More details are starting to emerge from the enormous tornado to rip through Oklahoma yesterday. Wind speeds were measured over 200 miles per hour. As of Tuesday morning, authorities had put the death toll at 24 but rescue crews were continuing to sort through the rubble looking for more casualties.
Here are a couple YouTube posts from storm chasers who were on the scene for yesterday's devastating tornado in Moore, Oklahoma. Listening to their voices, you can really get a feel for the huge magnitude of this tornado.
Courtesy OklahomanickThis map shows that three major tornadoes have taken very similar paths through this section of Oklahoma in the past 15 years, all occurring in May. The May 3, 1999 tornado killed 36 people and was rated EF-5, the strongest ranking on the tornado scale. The May 8, 2003 tornado was rated EF-4, but no one was killed. It is almost a certainty that the 2013 tornado will also be rated EF-5.
Courtesy NOAANOAA (National Oceanic and Atmospheric Administration) captured this image of the storm system that spawned the tornado that hit Moore, Oklahoma. The storms’ violent updrafts sucked in air that shot up 40,000-50,000 feet or more into the atmosphere. The bubbly white structures you see in the image are known as overshooting cloud tops and are textbook features of violent thunderstorms.
A couple months ago, USA Today reported on global climate change's impact on tornadoes. You can read it here. Trying to draw conclusions about the impacts to this type of weather is twisted, to say the least.
Weather.com's Greg Forbes surveys the damage and gives his insights on the strength of the Oklahoma tornado.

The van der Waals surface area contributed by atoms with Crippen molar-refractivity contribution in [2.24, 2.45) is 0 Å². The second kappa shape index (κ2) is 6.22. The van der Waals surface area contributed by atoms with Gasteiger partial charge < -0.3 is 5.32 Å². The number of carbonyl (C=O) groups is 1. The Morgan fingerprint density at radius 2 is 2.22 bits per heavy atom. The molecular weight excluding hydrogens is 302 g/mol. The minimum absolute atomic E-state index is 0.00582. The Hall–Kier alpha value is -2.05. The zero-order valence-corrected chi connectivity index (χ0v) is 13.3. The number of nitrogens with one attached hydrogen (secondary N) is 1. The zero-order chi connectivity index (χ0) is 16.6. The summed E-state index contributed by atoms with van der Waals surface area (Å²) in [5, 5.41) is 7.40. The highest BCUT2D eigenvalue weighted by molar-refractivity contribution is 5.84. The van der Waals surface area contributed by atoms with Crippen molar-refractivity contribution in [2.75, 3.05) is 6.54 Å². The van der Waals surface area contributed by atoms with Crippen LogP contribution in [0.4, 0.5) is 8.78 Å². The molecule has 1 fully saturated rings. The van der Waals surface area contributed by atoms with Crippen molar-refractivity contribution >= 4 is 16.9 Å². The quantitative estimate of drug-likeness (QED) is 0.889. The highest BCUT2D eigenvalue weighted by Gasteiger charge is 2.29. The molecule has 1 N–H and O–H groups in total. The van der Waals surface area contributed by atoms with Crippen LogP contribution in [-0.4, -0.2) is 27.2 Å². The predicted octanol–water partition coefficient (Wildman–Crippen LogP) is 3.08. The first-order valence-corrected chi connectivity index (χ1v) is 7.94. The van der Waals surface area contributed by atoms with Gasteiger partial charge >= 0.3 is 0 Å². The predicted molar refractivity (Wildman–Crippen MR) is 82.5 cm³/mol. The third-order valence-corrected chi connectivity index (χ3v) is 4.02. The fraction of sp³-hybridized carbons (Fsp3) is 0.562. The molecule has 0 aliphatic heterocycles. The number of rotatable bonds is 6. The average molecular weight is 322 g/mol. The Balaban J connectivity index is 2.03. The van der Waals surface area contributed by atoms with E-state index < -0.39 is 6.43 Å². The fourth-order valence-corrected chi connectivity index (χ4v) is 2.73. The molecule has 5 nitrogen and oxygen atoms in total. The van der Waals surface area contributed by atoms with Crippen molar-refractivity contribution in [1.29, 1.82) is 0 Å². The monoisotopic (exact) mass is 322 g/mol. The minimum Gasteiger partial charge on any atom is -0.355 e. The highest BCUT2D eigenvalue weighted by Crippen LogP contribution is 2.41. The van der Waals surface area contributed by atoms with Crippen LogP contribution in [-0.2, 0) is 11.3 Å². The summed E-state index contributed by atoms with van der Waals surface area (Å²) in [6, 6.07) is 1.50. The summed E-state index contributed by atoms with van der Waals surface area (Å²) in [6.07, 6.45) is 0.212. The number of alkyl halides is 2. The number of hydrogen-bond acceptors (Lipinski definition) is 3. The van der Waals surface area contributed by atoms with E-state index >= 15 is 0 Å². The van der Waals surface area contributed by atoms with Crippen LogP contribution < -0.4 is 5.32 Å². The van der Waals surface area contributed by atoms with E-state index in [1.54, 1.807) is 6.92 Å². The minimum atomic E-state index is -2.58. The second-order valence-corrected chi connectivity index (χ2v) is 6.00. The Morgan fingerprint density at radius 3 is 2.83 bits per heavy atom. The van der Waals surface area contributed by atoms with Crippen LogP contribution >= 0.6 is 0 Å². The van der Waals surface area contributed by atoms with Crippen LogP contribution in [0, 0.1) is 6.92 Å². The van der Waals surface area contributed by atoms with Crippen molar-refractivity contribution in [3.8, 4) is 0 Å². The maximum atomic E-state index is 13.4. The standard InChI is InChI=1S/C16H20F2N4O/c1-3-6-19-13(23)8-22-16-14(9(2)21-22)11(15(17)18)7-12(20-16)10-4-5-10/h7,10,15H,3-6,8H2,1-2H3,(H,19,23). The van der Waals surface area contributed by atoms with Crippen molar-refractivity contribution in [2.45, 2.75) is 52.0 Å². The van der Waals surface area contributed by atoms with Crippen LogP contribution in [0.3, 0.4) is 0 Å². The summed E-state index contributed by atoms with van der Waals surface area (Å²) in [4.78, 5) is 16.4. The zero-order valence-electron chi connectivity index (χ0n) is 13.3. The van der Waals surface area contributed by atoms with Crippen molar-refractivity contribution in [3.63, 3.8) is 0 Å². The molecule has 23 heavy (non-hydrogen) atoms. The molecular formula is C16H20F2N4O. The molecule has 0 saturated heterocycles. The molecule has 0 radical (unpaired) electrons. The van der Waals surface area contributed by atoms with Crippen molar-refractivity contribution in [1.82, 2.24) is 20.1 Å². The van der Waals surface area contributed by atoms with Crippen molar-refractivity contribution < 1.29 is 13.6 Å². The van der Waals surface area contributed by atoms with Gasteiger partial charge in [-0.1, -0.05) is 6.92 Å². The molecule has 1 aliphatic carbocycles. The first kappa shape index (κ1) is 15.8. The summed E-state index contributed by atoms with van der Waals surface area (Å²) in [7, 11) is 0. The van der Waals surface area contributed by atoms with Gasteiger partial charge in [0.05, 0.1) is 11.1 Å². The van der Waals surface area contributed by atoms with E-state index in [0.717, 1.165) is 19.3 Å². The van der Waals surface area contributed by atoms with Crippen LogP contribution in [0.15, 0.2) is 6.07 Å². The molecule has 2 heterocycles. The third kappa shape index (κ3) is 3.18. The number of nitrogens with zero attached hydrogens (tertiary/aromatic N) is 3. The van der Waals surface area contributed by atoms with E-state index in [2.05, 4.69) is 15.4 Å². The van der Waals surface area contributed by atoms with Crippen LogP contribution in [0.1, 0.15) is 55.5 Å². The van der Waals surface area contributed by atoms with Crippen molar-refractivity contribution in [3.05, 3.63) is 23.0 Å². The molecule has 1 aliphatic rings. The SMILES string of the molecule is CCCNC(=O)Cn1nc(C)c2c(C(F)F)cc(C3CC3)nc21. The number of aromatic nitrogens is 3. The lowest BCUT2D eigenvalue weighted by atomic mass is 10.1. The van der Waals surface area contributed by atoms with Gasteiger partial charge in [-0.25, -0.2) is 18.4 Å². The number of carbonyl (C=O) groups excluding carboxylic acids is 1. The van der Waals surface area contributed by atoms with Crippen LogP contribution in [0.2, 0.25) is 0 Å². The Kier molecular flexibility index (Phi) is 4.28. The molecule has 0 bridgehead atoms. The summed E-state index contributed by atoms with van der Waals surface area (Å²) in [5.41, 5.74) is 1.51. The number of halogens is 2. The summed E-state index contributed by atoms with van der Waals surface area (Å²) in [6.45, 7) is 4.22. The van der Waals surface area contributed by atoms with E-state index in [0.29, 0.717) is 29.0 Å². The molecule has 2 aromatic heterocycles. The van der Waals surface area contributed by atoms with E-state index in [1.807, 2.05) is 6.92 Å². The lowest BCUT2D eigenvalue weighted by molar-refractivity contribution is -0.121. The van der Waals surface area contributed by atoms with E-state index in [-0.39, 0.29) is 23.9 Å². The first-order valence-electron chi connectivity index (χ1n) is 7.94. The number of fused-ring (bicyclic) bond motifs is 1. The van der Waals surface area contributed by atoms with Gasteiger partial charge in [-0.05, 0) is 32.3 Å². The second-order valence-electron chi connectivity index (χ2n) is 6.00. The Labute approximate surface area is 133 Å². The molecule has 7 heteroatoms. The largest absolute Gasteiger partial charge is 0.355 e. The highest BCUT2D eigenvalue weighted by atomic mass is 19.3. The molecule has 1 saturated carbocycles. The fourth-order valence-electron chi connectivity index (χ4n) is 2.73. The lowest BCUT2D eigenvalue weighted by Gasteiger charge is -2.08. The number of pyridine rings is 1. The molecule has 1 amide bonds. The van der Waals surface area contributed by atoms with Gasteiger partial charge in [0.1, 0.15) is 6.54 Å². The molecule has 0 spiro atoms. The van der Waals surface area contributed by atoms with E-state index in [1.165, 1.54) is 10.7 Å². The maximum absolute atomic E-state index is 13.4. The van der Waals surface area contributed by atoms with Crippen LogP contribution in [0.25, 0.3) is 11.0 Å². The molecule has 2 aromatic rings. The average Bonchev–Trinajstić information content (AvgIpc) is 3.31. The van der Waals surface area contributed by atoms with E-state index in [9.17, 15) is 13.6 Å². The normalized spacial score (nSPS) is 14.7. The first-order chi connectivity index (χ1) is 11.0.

Minnesota-based meteorologist Paul Douglas today gives some great analysis, and some amazing radar images, in the Start Tribune today on why this storm turned out to be so big and powerful. He also reviews the good and the better weather apps to have on your phone or mobile device to help you know when bad weather is coming.
Courtesy Survive-a-stormNational Geographic shares information about how uncommon it is for tornadoes to hit developed, populated areas along with some of the basic science on what makes tornadoes occur.
USA Today reports that the phone is ringing off the hook for this tornado shelter sales company. A 4-by-6 steel shelter that can hold up to six people runs about $4,000. The demand is highest in the southern states where most homes are built without basements.
And here's the link to MDR's earlier post on the tornado, showing its movement in time lapse photography.
Tornadoes form in regions of the atmosphere that have abundant warm and moist air near the surface with drier air above, a change in wind speed and direction with height, and weather systems such as fronts that force air upward. The United States provides these three ingredients in abundance, so it is not surprising that the majority of the world’s reported tornadoes occur in the USA. Within the United States, tornadoes can occur in nearly every state and in every month of the year. Wisconsin has experienced tornadoes in every month except February. It is generally accepted that tornado season begins in the springtime— and that is now.